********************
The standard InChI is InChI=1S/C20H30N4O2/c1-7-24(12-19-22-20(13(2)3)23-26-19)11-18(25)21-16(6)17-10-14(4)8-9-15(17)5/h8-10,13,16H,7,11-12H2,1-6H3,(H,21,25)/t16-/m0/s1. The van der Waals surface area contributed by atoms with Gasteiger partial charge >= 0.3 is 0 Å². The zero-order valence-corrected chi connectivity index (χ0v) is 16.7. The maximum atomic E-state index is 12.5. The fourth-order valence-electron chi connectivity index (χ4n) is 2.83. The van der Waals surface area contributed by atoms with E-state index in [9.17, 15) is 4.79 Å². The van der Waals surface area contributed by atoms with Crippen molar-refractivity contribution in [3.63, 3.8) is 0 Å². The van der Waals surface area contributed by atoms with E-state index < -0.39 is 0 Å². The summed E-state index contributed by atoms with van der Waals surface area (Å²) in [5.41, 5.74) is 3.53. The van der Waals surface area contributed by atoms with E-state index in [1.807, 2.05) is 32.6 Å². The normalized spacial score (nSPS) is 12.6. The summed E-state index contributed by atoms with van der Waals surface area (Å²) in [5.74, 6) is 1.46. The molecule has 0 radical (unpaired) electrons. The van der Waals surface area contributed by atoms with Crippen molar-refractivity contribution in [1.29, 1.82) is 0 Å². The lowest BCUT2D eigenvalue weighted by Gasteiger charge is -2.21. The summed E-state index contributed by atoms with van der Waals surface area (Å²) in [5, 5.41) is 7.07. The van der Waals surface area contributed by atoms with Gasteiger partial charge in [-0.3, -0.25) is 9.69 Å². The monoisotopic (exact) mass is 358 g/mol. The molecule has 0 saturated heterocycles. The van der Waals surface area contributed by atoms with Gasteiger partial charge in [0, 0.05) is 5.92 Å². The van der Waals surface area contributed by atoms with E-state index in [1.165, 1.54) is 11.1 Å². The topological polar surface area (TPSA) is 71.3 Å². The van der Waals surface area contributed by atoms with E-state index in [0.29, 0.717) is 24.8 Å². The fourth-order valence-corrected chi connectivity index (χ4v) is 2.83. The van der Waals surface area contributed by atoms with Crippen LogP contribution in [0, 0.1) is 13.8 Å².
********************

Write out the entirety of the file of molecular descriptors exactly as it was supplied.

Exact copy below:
The standard InChI is InChI=1S/C20H30N4O2/c1-7-24(12-19-22-20(13(2)3)23-26-19)11-18(25)21-16(6)17-10-14(4)8-9-15(17)5/h8-10,13,16H,7,11-12H2,1-6H3,(H,21,25)/t16-/m0/s1. The van der Waals surface area contributed by atoms with Gasteiger partial charge >= 0.3 is 0 Å². The zero-order valence-corrected chi connectivity index (χ0v) is 16.7. The maximum atomic E-state index is 12.5. The fourth-order valence-electron chi connectivity index (χ4n) is 2.83. The van der Waals surface area contributed by atoms with E-state index in [9.17, 15) is 4.79 Å². The van der Waals surface area contributed by atoms with Crippen molar-refractivity contribution in [3.63, 3.8) is 0 Å². The van der Waals surface area contributed by atoms with E-state index < -0.39 is 0 Å². The summed E-state index contributed by atoms with van der Waals surface area (Å²) in [5.41, 5.74) is 3.53. The van der Waals surface area contributed by atoms with E-state index in [1.807, 2.05) is 32.6 Å². The normalized spacial score (nSPS) is 12.6. The summed E-state index contributed by atoms with van der Waals surface area (Å²) in [5.74, 6) is 1.46. The molecule has 0 radical (unpaired) electrons. The van der Waals surface area contributed by atoms with Crippen molar-refractivity contribution in [1.29, 1.82) is 0 Å². The lowest BCUT2D eigenvalue weighted by Gasteiger charge is -2.21. The summed E-state index contributed by atoms with van der Waals surface area (Å²) in [5, 5.41) is 7.07. The van der Waals surface area contributed by atoms with Gasteiger partial charge in [-0.3, -0.25) is 9.69 Å². The monoisotopic (exact) mass is 358 g/mol. The molecule has 0 saturated heterocycles. The van der Waals surface area contributed by atoms with Gasteiger partial charge in [0, 0.05) is 5.92 Å². The van der Waals surface area contributed by atoms with E-state index in [1.165, 1.54) is 11.1 Å². The topological polar surface area (TPSA) is 71.3 Å². The van der Waals surface area contributed by atoms with E-state index in [0.29, 0.717) is 24.8 Å². The fourth-order valence-corrected chi connectivity index (χ4v) is 2.83. The van der Waals surface area contributed by atoms with Crippen LogP contribution in [0, 0.1) is 13.8 Å².